|TANKOGRAD - Salisbury Plain Training Area|
Chris Smith takes a look in the latest of this series from Tankograd...
Salisbury Plain Training Area
Author: Tim Neate
Series: British Special 9013
Softcover; A4, 64 pages
Tankograd: The Salisbury Plain Training Area (SPTA) is the United Kingdom's largest military training area, hosting live-firing and tactical exercises throughout the year. Salisbury Plain has played an important part in the development and military training of the British Armed Forces over the last 100 years. This publication tells the story of SPTA and shows the vehicles of the British Army used there from the 1970s up till today in selected rare photographical material. Let us take you back to the times when Chieftains, Stalwarts, Militants, Nubians, and Saxons, to name but a few, ruled southern England!
Salisbury Plain is a 94,000 acre of southern
The book is the well known Tankograd format, in A4 with 64 pages and 132 colour photographs. As usual the text is in both English and German although it is set out in such a way that the two do not clash.
In typical Tankograd style the book is split into two distinct parts, the introduction text and the photographs. The introduction explains why the land was purchased and outlines how the training area grew from the initial Bulford Manor Estate to its current size. Next is a brief description of the different garrisons, camps and exercise areas the Plain is home to. A history is given and a detailed listing of the units currently based there, if the site is still actively used. Many of the smaller camps were set up during the First World War as transit camps and Netheravon Airfield was the primary flying school for pilots destined for the Western Front.
The next part of the introduction covers the use of the training areas themselves and also mentions Imber village. Evacuated in 1943 the villagers were told they would be able to return after the war but this was never allowed. Most of the original buildings have been replaced but the village church still stands, is out of bounds for exercising troops and even holds a service once a year.
Copehill Down is described which one of the largest urban combat training facilities in the world. The final part of the introduction covers the use of simulation equipment and its impact on exercises, no longer can they degenerate into playground cries of “I shot you”, “No you didn’t” between the opposing forces.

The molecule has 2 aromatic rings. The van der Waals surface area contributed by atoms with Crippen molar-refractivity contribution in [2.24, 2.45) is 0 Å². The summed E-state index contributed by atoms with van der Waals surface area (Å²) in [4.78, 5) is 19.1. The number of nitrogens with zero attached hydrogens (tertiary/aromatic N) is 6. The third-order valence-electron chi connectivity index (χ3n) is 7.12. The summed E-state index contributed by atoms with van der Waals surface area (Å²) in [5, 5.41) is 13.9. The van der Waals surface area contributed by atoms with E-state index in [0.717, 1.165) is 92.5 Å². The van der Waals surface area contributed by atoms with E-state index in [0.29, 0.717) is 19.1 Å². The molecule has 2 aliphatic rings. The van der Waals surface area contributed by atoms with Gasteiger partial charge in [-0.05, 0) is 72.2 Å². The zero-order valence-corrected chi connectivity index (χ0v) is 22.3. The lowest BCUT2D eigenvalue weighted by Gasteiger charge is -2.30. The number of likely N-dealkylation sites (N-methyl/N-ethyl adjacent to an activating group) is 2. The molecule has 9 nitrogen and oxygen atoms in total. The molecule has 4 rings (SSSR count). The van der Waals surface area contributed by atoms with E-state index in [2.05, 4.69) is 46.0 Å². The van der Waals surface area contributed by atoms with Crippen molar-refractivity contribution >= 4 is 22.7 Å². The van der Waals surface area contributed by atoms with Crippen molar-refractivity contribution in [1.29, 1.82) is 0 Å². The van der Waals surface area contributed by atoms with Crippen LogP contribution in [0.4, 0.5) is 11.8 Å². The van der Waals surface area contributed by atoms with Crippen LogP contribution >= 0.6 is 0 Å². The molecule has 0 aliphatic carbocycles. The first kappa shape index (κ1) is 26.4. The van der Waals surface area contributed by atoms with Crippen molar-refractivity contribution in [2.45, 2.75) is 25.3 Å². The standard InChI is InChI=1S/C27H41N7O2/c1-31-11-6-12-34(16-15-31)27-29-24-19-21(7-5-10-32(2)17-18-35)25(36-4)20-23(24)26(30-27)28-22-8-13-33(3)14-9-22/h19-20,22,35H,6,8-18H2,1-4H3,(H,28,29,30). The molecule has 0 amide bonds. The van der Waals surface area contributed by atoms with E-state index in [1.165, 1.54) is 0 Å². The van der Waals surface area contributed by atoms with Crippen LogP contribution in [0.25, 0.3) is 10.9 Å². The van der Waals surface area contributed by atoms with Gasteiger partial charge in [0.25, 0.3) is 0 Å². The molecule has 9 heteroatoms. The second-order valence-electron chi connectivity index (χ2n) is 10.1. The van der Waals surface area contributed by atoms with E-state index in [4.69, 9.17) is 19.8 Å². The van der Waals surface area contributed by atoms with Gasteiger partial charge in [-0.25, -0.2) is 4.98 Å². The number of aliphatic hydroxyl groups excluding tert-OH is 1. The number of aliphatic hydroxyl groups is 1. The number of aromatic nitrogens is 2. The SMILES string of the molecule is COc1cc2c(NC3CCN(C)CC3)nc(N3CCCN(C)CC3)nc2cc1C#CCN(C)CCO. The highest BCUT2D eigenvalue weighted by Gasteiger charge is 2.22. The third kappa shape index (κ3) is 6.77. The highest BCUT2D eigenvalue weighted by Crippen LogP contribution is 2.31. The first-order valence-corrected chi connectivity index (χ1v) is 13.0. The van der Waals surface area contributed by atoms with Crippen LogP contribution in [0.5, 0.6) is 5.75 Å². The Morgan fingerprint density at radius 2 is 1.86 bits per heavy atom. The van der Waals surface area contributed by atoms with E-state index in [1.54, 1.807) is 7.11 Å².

The main part of the book is the photographs which cover vehicles on the Plain over the last forty years. The photos are divided into categories such as Heavy Armour, Light Armour and Engineers. Heavy Armour starts with Chieftains, moves onto Challenger 1 and finishes with Challenger 2s. There’s a particularly good picture of a Challenger 1 absolutely covered in mud. Light Armour includes CVR(W) Fox, Ferrets, the NBC reconnaissance Fuchs and various versions of the CVR(T) family, including one in a custom camouflage used by the ACE Mobile Force in
The Artillery section doesn’t just cover the various guns used over the last forty years, AS90, 105mm Light Gun, MLRS even 5.5inch guns but also all the support vehicles used by the Royal Artillery. There is a photo of a
Salisbury Plain is crossed from North to South by the River Avon and the various crossing points provide the backdrop to the next series of photos which cover the Royal Engineers. Here I finally found out what the Nubian mentioned in Tankograd’s blurb on the rear cover was. It was built by Thorneycroft and used for excavating slit trenches. It really looks like something out of World War Two and knowing how tight the British Army is, it probably was.
The Infantry photos start with FV432s but the one that caught my attention was the Landrover mounted 120mm Wombat. Saxons and Warriors also feature in this section along with a
The next section of photographs is titled Logistics and kicks off with three pictures of Antar Tank Transporters at Ludgershall Vehicle Depot just before being sold off in 1979. As might be expected from the title this section features a fair old number of Bedfords ranging from 1960s vintage RLs to the more familiar MKs but also a Bedford removals lorry used for moving married quarter furniture and a Bedford articulated lorry used for diver training in the 70s. The larger 8 and 14tonne TMs come next followed by the Leyland DAF. There is one photo of the new
The final section of the book covers the REME, something of personal interest. As well as the expected Chieftain and Challenger Repair and Recovery Vehicles there’s a Centurion ARV, several trucks with box bodies mounted on them as mobile workshops and Foden wheeled recovery vehicles. Also featured are the Leyland Martian, FV434, Samson, M578 ARV and the Warrior Repair and Recovery vehicles.
This book concentrates purely on the vehicles used by the British Army over the last forty years. It just happens that all the photos were taken on Salisbury Plain. They could just have well been taken in BAOR or BATUS in
For me, good...but could have been better!
My thanks to Justin at Bookworld for the review sample.